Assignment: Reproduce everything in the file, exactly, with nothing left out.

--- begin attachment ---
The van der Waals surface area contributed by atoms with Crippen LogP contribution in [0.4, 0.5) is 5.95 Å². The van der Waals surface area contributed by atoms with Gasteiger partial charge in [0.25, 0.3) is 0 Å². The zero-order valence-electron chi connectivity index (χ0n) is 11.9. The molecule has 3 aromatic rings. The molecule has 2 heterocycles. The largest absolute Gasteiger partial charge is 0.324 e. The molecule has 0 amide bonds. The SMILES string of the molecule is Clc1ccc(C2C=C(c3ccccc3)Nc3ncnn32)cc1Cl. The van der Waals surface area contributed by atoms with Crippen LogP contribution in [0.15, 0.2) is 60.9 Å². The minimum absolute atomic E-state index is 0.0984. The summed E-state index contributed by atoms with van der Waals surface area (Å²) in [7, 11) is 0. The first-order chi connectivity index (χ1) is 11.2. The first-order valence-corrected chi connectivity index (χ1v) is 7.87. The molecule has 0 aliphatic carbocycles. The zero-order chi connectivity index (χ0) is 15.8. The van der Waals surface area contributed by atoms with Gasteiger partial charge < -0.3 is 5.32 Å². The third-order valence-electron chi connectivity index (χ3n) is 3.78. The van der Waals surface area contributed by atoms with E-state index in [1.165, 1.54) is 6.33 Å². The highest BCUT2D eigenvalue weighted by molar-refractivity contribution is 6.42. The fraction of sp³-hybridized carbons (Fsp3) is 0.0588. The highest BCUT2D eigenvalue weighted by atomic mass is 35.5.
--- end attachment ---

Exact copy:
The van der Waals surface area contributed by atoms with Crippen LogP contribution in [0.4, 0.5) is 5.95 Å². The van der Waals surface area contributed by atoms with Gasteiger partial charge in [0.25, 0.3) is 0 Å². The zero-order valence-electron chi connectivity index (χ0n) is 11.9. The molecule has 3 aromatic rings. The molecule has 2 heterocycles. The largest absolute Gasteiger partial charge is 0.324 e. The molecule has 0 amide bonds. The SMILES string of the molecule is Clc1ccc(C2C=C(c3ccccc3)Nc3ncnn32)cc1Cl. The van der Waals surface area contributed by atoms with Crippen LogP contribution in [0.15, 0.2) is 60.9 Å². The minimum absolute atomic E-state index is 0.0984. The summed E-state index contributed by atoms with van der Waals surface area (Å²) in [7, 11) is 0. The first-order chi connectivity index (χ1) is 11.2. The first-order valence-corrected chi connectivity index (χ1v) is 7.87. The molecule has 0 aliphatic carbocycles. The zero-order chi connectivity index (χ0) is 15.8. The van der Waals surface area contributed by atoms with Gasteiger partial charge < -0.3 is 5.32 Å². The third-order valence-electron chi connectivity index (χ3n) is 3.78. The van der Waals surface area contributed by atoms with E-state index in [1.165, 1.54) is 6.33 Å². The highest BCUT2D eigenvalue weighted by molar-refractivity contribution is 6.42. The fraction of sp³-hybridized carbons (Fsp3) is 0.0588. The highest BCUT2D eigenvalue weighted by atomic mass is 35.5.